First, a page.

Died on July 6, 1420.
Sir Thomas Harcourt of Stanton Harcourt, Oxfordshire; Market Bosworth, Leicestershire; and Ellenhall, Staffordshire was Knight of the Shire of Oxfordshire. He was the second but eldest surviving son and heir.
Thomas married about November 8, 1406 to Jane Fraunceys, daughter of Sir Robert Fraunceys of Foremark, Derbyshire, Knight of the Shire for cos. Derby and Stafford, Sherriff of cos. Nottingham and Derby and his wife Isabel.
Thomas and Jane had the following children:
|References Richardson: p.376-377 Roberts p.403 Weis, Ancestral: 50-36 Weis, Magna Charta: 50-7, 8|
Sir Robert Harcourt, Knight of the Garter
Born on September 20, 1410
Died on November 14, 1470; slain by adherants of the Staffords of the Lancastrian party.
Sir Robert Harcourt of Stanton Harcourt, etc. was Steward of Oxford University, Sheriff of Leicestershire and Warwickshire, and of Berkshire and Oxfordshire, Knight of the Shire for Oxfordshire and Berkshire and Constable of Vernon in Normandy.
Robert's feud with the Staffords began in 1448 by the killing of Richard Stafford at Coventry. He was pardoned for this in 1450. In 1457 he was in favour with the Lancastrian Government but was denounced as a Yorkist by 1459. In 1464 he was granted an annuity of £300 for life by the king for his services at the siege of Alnwick. He went to France in 1467 on embassy to King Louis XI at Rouen. In 1468 he was granted a pension of £20 for life for resisting traitors in Oxfordshire.
Robert married in or before 1440 to Margaret Byron, widow of Sir William Atherton and daughter of Sir John Byron of Clayton, Lancashire. Robert and Margaret had the following children:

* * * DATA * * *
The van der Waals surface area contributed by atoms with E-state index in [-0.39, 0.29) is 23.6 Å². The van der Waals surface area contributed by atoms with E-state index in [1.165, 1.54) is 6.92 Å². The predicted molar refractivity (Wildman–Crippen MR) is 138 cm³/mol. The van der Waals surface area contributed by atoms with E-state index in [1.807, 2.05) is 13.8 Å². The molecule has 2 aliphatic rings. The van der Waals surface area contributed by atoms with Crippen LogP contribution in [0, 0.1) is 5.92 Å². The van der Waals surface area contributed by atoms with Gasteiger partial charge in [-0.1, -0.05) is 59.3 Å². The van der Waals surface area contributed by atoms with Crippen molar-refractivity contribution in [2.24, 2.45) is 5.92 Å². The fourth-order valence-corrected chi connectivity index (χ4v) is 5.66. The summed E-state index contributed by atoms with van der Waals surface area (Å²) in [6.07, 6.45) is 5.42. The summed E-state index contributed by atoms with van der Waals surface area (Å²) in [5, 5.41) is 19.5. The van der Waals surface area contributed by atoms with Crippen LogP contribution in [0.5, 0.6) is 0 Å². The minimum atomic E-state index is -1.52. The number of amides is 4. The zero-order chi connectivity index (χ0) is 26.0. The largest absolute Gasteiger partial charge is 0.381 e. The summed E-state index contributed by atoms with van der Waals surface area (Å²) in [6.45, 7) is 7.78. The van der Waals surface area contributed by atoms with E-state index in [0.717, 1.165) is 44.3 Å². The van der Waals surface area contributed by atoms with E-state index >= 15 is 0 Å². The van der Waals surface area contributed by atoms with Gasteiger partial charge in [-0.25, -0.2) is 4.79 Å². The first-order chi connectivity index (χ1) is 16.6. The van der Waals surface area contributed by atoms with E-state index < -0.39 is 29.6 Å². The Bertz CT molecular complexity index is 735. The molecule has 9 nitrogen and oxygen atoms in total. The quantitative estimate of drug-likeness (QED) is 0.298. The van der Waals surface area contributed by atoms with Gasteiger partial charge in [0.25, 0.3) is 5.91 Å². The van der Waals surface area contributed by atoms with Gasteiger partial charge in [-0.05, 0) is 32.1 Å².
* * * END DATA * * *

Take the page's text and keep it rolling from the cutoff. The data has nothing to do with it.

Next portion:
|References Richardson: p.377 Roberts p.403|
Born about 1450; he was aged 20 in 1470.
Died on June 26, 1485
John Harcourt, Esquire, of Stanton Harcourt, Oxfordshire, etc. was the eldest son and heir. In 1475 he went into France as a soldier with King Edward IV. In 1483 he was outlawed for his part in the rebellion of Henry, Duke of Buckingham.
John married in or before 1466 to Anne Norreys, daughter of John Norreys (or Norris), Knight of the Shire for Berkshire and Oxfordshire. John and Anne had the following children:
|References Richardson: p.377-378 Roberts p.403|
Born circa 1470
Lettice was co-heiress in 1503 – 9 to her brother, Sir Thomas Harcourt. Lettice married Humphrey Peshale of Tean and Blithewood in Checkley, Staffordshire, etc., Justice of the Peace for Staffordshire and Commissioner of the Array for Staffordshire.
Lettice and Humphrey had the following children:
|References Richardson: p.152 Roberts p.403|
Born circa 1485 – 1490